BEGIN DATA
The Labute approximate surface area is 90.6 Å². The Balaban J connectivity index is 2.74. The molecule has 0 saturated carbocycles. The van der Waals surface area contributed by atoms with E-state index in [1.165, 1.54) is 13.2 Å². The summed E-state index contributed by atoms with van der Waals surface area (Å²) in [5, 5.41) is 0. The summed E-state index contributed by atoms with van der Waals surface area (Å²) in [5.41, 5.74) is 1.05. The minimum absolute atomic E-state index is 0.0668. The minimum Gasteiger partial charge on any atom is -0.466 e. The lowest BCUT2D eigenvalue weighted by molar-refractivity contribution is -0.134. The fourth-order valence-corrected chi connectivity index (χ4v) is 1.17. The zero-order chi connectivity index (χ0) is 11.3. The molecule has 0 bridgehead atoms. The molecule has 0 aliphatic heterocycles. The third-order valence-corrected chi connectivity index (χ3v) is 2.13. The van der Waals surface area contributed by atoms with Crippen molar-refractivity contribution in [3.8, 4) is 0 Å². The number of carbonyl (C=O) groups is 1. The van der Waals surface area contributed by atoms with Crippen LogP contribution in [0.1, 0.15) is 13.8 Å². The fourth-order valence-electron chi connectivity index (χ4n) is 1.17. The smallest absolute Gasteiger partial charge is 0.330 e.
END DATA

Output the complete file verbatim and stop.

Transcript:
The Labute approximate surface area is 90.6 Å². The Balaban J connectivity index is 2.74. The molecule has 0 saturated carbocycles. The van der Waals surface area contributed by atoms with E-state index in [1.165, 1.54) is 13.2 Å². The summed E-state index contributed by atoms with van der Waals surface area (Å²) in [5, 5.41) is 0. The summed E-state index contributed by atoms with van der Waals surface area (Å²) in [5.41, 5.74) is 1.05. The minimum absolute atomic E-state index is 0.0668. The minimum Gasteiger partial charge on any atom is -0.466 e. The lowest BCUT2D eigenvalue weighted by molar-refractivity contribution is -0.134. The fourth-order valence-corrected chi connectivity index (χ4v) is 1.17. The zero-order chi connectivity index (χ0) is 11.3. The molecule has 0 bridgehead atoms. The molecule has 0 aliphatic heterocycles. The third-order valence-corrected chi connectivity index (χ3v) is 2.13. The van der Waals surface area contributed by atoms with Crippen molar-refractivity contribution in [3.8, 4) is 0 Å². The number of carbonyl (C=O) groups is 1. The van der Waals surface area contributed by atoms with Crippen LogP contribution in [0.1, 0.15) is 13.8 Å². The fourth-order valence-electron chi connectivity index (χ4n) is 1.17. The smallest absolute Gasteiger partial charge is 0.330 e.